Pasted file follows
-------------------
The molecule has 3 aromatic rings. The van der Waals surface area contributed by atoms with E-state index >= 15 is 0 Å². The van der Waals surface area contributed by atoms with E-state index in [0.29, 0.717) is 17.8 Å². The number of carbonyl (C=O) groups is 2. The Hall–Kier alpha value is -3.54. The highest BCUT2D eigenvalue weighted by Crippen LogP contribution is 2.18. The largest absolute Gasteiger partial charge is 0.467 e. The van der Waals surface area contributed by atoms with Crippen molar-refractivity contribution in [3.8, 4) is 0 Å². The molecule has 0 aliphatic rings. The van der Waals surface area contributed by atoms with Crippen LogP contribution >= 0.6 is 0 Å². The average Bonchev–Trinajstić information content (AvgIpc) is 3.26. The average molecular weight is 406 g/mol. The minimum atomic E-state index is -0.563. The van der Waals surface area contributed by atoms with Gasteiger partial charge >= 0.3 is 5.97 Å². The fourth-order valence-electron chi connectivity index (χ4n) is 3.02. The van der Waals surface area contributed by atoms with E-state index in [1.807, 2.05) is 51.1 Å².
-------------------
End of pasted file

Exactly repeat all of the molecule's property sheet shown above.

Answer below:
The molecule has 3 aromatic rings. The van der Waals surface area contributed by atoms with E-state index >= 15 is 0 Å². The van der Waals surface area contributed by atoms with E-state index in [0.29, 0.717) is 17.8 Å². The number of carbonyl (C=O) groups is 2. The Hall–Kier alpha value is -3.54. The highest BCUT2D eigenvalue weighted by Crippen LogP contribution is 2.18. The largest absolute Gasteiger partial charge is 0.467 e. The van der Waals surface area contributed by atoms with Crippen molar-refractivity contribution in [3.8, 4) is 0 Å². The molecule has 0 aliphatic rings. The van der Waals surface area contributed by atoms with Crippen LogP contribution >= 0.6 is 0 Å². The average Bonchev–Trinajstić information content (AvgIpc) is 3.26. The average molecular weight is 406 g/mol. The minimum atomic E-state index is -0.563. The van der Waals surface area contributed by atoms with Gasteiger partial charge >= 0.3 is 5.97 Å². The fourth-order valence-electron chi connectivity index (χ4n) is 3.02. The van der Waals surface area contributed by atoms with E-state index in [1.807, 2.05) is 51.1 Å².